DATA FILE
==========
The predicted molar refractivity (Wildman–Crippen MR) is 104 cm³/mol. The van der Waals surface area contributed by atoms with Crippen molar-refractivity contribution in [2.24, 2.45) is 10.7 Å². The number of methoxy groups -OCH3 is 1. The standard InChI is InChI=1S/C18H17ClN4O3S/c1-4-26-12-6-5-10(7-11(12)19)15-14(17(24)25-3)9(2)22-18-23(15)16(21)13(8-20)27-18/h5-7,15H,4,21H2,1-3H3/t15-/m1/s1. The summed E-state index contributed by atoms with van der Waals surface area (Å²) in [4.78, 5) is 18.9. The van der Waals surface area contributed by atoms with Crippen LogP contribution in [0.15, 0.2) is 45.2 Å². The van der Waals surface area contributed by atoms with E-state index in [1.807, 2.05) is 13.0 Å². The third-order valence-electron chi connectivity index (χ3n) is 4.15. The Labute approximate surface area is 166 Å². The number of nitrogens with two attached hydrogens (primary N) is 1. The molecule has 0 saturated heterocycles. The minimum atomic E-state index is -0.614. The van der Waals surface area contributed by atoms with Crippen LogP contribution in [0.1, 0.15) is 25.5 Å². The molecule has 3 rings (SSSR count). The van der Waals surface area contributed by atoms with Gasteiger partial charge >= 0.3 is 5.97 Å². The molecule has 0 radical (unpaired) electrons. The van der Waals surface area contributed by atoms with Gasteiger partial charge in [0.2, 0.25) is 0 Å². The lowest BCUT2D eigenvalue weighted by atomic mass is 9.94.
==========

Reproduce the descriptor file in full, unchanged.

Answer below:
The predicted molar refractivity (Wildman–Crippen MR) is 104 cm³/mol. The van der Waals surface area contributed by atoms with Crippen molar-refractivity contribution in [2.24, 2.45) is 10.7 Å². The number of methoxy groups -OCH3 is 1. The standard InChI is InChI=1S/C18H17ClN4O3S/c1-4-26-12-6-5-10(7-11(12)19)15-14(17(24)25-3)9(2)22-18-23(15)16(21)13(8-20)27-18/h5-7,15H,4,21H2,1-3H3/t15-/m1/s1. The summed E-state index contributed by atoms with van der Waals surface area (Å²) in [4.78, 5) is 18.9. The van der Waals surface area contributed by atoms with Crippen LogP contribution in [0.15, 0.2) is 45.2 Å². The van der Waals surface area contributed by atoms with E-state index in [1.807, 2.05) is 13.0 Å². The third-order valence-electron chi connectivity index (χ3n) is 4.15. The Labute approximate surface area is 166 Å². The number of nitrogens with two attached hydrogens (primary N) is 1. The molecule has 0 saturated heterocycles. The minimum atomic E-state index is -0.614. The van der Waals surface area contributed by atoms with Crippen LogP contribution in [0.1, 0.15) is 25.5 Å². The molecule has 3 rings (SSSR count). The van der Waals surface area contributed by atoms with Gasteiger partial charge >= 0.3 is 5.97 Å². The molecule has 0 radical (unpaired) electrons. The van der Waals surface area contributed by atoms with Gasteiger partial charge in [0.2, 0.25) is 0 Å². The lowest BCUT2D eigenvalue weighted by atomic mass is 9.94.